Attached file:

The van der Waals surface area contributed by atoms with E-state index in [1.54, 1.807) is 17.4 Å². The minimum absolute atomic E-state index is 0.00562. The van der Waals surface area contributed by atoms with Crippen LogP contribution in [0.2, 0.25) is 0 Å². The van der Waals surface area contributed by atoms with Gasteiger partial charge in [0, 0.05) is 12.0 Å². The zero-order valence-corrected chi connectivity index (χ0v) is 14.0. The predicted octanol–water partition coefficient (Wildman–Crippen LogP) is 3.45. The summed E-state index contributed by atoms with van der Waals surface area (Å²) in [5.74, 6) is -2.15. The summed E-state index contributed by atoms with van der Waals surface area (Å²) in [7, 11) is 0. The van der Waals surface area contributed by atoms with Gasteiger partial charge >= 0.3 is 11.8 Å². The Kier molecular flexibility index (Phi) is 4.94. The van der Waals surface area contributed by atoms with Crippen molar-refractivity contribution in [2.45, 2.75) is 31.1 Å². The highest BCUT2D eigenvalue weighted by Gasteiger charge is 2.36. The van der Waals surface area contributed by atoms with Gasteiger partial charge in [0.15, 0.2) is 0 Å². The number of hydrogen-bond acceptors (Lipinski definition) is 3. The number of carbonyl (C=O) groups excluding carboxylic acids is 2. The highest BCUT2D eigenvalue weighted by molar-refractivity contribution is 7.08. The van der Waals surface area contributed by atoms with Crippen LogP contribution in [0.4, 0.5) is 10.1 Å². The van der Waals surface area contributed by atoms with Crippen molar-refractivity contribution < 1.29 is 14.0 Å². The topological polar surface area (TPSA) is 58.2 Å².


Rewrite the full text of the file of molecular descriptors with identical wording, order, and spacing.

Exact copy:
The van der Waals surface area contributed by atoms with E-state index in [1.54, 1.807) is 17.4 Å². The minimum absolute atomic E-state index is 0.00562. The van der Waals surface area contributed by atoms with Crippen LogP contribution in [0.2, 0.25) is 0 Å². The van der Waals surface area contributed by atoms with Gasteiger partial charge in [0, 0.05) is 12.0 Å². The zero-order valence-corrected chi connectivity index (χ0v) is 14.0. The predicted octanol–water partition coefficient (Wildman–Crippen LogP) is 3.45. The summed E-state index contributed by atoms with van der Waals surface area (Å²) in [5.74, 6) is -2.15. The summed E-state index contributed by atoms with van der Waals surface area (Å²) in [7, 11) is 0. The van der Waals surface area contributed by atoms with Gasteiger partial charge >= 0.3 is 11.8 Å². The Kier molecular flexibility index (Phi) is 4.94. The van der Waals surface area contributed by atoms with Crippen molar-refractivity contribution in [2.45, 2.75) is 31.1 Å². The highest BCUT2D eigenvalue weighted by Gasteiger charge is 2.36. The van der Waals surface area contributed by atoms with Gasteiger partial charge in [0.15, 0.2) is 0 Å². The number of hydrogen-bond acceptors (Lipinski definition) is 3. The number of carbonyl (C=O) groups excluding carboxylic acids is 2. The highest BCUT2D eigenvalue weighted by molar-refractivity contribution is 7.08. The van der Waals surface area contributed by atoms with Crippen LogP contribution in [0.4, 0.5) is 10.1 Å². The van der Waals surface area contributed by atoms with Crippen molar-refractivity contribution < 1.29 is 14.0 Å². The topological polar surface area (TPSA) is 58.2 Å².